Daily Lineup Management - An Ottoneu How-to

Daily Lineup Management - An Ottoneu How-to

And we’re back! I realize it’s been a minute, our apologies. We’ve had things to be and places to do, but it’s time, once again, to talk Ottoneu. If you’ve been following along you know this is a series of quick and easy guides to help you get a leg up without too much of your own legwork. Today, I’m talking daily lineup management. Basically, I want to answer a very simple question: how do you decide who will start or sit everyday?

Let’s begin with a scenario. It’s late Saturday morning, you’ve slept in after a Friday night of trying to forget your miserable 9-to-5. You wake up, grab a purple Powerade and some pork rinds, fueling up before you strap in to your riding lawn mower, when you realize the day’s first game starts in 10 minutes. What do you do?

Quick & Dirty

In this scenario, my main focus is avoiding bad matchups. For hitters that generally means benching lefty batters versus left-handed starting pitchers. Here’s why:

2018 wRC+ Splits (100 is league average)

  • vs. Left-handed pitching as Left-handed hitter = 82
  • vs. R as L = 103
  • vs. L as R = 100
  • vs. R as R = 92

As you can see, last season lefty hitters batting against lefty pitchers were nearly 20% worse than league average. After removing all lefty-lefty matchups from my lineup, I’ll then try to fill as many active slots as I can with opposite handed matchups. Finally, filling out my starting roster with righty-righty matchups.

As for pitching, in this situation, you’ll have to depend on your knowledge of Major League Baseball lineups and stadiums in deciding to start or bench a starting pitcher. Earlier in the season, I play more conservatively, starting only those pitcher I’m truly confident in. A big part of winning is maxing out your games played (for hitters) and innings pitched (for pitchers) maximums, but it’s much easier to make up innings pitched later in the season than it is games played therefore I try to maximize the quality of those innings.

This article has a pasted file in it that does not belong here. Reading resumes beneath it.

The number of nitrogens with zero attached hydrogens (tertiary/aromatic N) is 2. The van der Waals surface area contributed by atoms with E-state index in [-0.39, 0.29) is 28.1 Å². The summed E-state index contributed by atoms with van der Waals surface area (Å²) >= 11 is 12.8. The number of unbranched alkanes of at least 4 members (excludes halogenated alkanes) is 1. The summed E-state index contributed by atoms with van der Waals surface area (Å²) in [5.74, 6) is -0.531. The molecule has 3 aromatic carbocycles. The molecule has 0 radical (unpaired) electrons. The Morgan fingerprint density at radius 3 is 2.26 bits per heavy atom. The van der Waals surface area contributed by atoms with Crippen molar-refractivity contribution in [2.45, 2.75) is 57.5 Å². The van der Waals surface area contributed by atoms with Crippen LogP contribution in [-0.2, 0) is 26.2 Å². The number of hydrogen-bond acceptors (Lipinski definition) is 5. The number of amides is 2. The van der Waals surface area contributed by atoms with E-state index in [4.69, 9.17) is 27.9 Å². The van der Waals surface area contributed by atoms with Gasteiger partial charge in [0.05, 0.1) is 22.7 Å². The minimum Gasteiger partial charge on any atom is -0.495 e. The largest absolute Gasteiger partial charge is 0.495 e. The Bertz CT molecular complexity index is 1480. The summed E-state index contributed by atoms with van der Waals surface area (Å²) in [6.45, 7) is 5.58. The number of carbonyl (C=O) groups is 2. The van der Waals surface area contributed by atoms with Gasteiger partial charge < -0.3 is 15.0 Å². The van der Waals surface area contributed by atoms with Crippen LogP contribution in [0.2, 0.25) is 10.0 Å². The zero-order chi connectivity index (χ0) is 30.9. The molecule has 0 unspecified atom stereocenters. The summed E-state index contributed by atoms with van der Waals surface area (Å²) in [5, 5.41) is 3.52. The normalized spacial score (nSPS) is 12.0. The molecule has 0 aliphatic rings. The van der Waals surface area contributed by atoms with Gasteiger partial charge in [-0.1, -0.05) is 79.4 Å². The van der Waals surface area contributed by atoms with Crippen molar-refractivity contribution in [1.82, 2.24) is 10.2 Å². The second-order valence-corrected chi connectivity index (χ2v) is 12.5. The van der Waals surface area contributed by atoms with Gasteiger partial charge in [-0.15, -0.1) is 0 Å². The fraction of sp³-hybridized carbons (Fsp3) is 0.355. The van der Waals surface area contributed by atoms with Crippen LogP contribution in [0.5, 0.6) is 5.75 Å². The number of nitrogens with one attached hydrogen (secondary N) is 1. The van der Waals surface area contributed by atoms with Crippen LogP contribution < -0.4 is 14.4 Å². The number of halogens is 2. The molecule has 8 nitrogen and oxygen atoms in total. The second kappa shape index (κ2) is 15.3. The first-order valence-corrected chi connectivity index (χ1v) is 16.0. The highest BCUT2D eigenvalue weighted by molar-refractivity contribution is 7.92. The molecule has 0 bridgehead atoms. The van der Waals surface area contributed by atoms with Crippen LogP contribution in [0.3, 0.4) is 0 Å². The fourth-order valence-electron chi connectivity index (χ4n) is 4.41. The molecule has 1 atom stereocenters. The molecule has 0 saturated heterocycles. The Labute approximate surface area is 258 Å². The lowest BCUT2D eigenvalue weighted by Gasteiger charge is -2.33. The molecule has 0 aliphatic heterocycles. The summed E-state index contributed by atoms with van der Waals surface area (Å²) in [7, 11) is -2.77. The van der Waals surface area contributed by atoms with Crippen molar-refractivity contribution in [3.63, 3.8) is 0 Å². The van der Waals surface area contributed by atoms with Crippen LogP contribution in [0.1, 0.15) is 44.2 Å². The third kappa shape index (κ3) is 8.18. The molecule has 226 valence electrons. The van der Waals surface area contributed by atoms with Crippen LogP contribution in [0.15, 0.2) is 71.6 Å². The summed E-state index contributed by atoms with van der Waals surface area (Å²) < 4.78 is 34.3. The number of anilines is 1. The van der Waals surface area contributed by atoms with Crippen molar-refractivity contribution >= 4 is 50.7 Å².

That also includes keeping my relievers in the lineup at all times. If you’re in a roto league, not only are they your only source of saves, last year they also struck out more batters and had a better ERA than starting pitchers. In points leagues, good relievers (~7.25+ P/IP) typically produce 50+ percent more points per innings pitched than good starters (4.25+ P/IP).

Slow & Clean

Now, maybe you’re one of those people who’s all about optimizing your life. You woke up early, had your morning hydration concoction, did your 7 minute workout, took your cold shower and did your Wim Hof breathing and now you’ve got some time on your hands. I can’t wait for you to tell me how waking up at 4:30 every morning has changed your life over brunch. Until then you’ve got some time on your hands. If that’s the case, I’d suggest getting to know your team more deeply. Use your hitters’ Fangraphs pages to research their righty-lefty splits to figure out which matchups you want to avoid and exploit and save them wherever you keep notes for easy reference. I would also take a look at your hitters’ individual Ottoneu pages to see how they’re playing over their last 10 games. If a player is on a tear, think about working them into the lineup.

As for pitching, if I’m waffling over whether to start someone, the first thing I do is head over to pitcherlist.com. Everyday, Nick Pollack (who knows a whole hell of a lot more about pitching than I do) ranks every day’s starting pitching matchup. It’s a simple process, the higher they’re ranked, the more likely I am to start them.

One more option that I can recommend and use often is Razzball’s Streamonator tool. I pay for this tool every year and to me it’s worth what you pay (I believe it costs $25). It’s also very simple, each start is given a dollar value, the higher the value the more likely I am to start that player. You also get a number of other tools as well, including Hittertron, which works in a similar fashion but for hitters. And I use these tools nearly daily in my other non-Ottoneu fantasy leagues. It’s worth the price of admission, in my opinion.

Alright, there it is. Do the damn thing! More soon.


(Photo by Nick Tre. Smith/Icon Sportswire)